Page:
The transition of a country into democracy usually is not smooth; it requires a lot of nurturing to establish strong democratic institutions within a country. The UNDPI/NGO briefing on Feb 23, 2012 focused on the role played by civil society in strengthening democracy in a nation, especially those that are still in a phase of transition. The panel consisted of the Deputy Permanent Representative of the Republic of Tunisia to the United Nation, Nejmeddine Lakhal, Senior Political Affairs Officer in the United Nations Department of Peacekeeping Operations covering South Sudan, Sajid Khan, the Executive Head of United Nations Democracy Fund (UNDEF), Roland Rich and New York and Representative and Advocacy Officer at Femmes Africa Solidarite (FAS), Henrietta Williams. All the speakers presented examples from different parts of the world, but reached to a similar conclusion that civil society does play a crucial role in the smooth transition of a nation towards democracy.
Mr. Roland Rich’s presentation spanned across different countries all around the world and gave an overview about the correlation between civil society and democracies. Mr. Rich stressed the importance of non-governmental organizations (NGOs) in bringing positive reforms in the society and expressed that civil society is inextricably linked to democracy. He referred to Alexis de Tocqueville, the 19th century political thinker, and held that a strong civil society serves as a boulevard against tyranny and is required to raise awareness and voice, for the contestation of ideas and to build social capital. He gave examples of UNDEF funded NGOs all over the world — in Egypt, Tanzania, Bhutan, Bangladesh, India, Pakistan, Nepal, Mongolia, Myanmar — to clarify how civil societies have been bringing positive changes in the countries.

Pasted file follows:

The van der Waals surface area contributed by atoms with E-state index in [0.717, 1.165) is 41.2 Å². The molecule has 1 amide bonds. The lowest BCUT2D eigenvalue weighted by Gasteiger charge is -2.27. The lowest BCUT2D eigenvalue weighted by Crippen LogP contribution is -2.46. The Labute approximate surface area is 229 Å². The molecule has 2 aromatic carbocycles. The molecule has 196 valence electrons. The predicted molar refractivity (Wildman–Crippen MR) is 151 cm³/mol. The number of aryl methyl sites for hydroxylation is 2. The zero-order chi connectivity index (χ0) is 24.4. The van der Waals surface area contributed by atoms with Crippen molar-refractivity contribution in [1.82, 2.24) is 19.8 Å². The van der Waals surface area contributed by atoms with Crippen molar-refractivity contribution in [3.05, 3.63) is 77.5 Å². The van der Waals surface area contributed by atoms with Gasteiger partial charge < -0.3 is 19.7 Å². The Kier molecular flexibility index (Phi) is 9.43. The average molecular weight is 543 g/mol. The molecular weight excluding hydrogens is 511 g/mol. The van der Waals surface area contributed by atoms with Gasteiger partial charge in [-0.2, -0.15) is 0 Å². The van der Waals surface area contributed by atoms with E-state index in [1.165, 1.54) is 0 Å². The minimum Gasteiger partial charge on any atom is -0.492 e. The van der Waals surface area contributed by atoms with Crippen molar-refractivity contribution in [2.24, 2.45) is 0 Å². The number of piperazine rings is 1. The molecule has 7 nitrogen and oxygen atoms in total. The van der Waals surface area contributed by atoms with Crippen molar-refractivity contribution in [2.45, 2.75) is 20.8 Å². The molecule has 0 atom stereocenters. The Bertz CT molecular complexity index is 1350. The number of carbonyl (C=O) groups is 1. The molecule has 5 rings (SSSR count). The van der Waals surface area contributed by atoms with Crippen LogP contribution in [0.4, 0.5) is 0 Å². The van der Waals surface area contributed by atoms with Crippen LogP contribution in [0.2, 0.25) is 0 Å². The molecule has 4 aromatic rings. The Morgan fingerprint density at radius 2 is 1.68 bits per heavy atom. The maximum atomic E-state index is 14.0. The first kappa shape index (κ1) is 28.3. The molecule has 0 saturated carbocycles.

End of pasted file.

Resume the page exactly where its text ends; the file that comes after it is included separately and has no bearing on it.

However, he also stressed one specific deterrent to the free development of civil society. Ironically, the major impediment to the growth of strong civil societies, he believes, is what he calls the GONGOs - Government Operated Non-government Organizations. GONGOs are organizations that are often organized and supported by governments. They do not advocate for radical changes and just comply with the current system. Such organizations are well-funded and also prevent other more radical organizations from fostering. Furthermore, other governments also create real barriers to the free development of NGOs. He gave an example of the Community Radio Project at Ghana, which involves setting up radio stations in order to allow people to get involved in effective discussions on various topics in their local dialects. However, the government did not give a license to such radio stations, and instead only allowed commercial radio stations to be set up. He concluded that although civil societies have manifold positive impacts on the society, they face many challenges. Therefore, he appealed to the audience and asked us to raise voices in defense of civil societies in a global context.
Although we have come across the topic of civil society may times and must be aware about its important connection to democracy, I personally never thought about GONGOs being enemies to the efficient growth of civil society. After listening to Mr. Rich elucidate his concerns, I now understand his point and can think of examples of how different opposing factions might emerge in a young democracy in transition and might mislead people to advance a particular agenda. Therefore, it becomes very necessary to make people aware about these risks and help them figure out the best ways to safeguard their newly founded democracies. But the question still remains — how can we effectively spread awareness in regions around the where the vital medium of spreading information, the GONGOs, may actually misguide people?
April 17, 2012 - by Peter
Adelphi University is proud to announce that students Michelle Consorte ’12 and Anustha Shrestha ’15, have been selected to serve as the University's "UN Youth Representatives,” as part of United Nations Department of Public Information’s (DPI) "NGO Relations Youth Initiative." The United Nations now allows affiliated NGOs (non-governmental organizations) to annually appoint two representatives to serve as youth liaisons. This new opportunity is being coordinated by Adelphi’s newly formed International Leadership Coordinating Committee.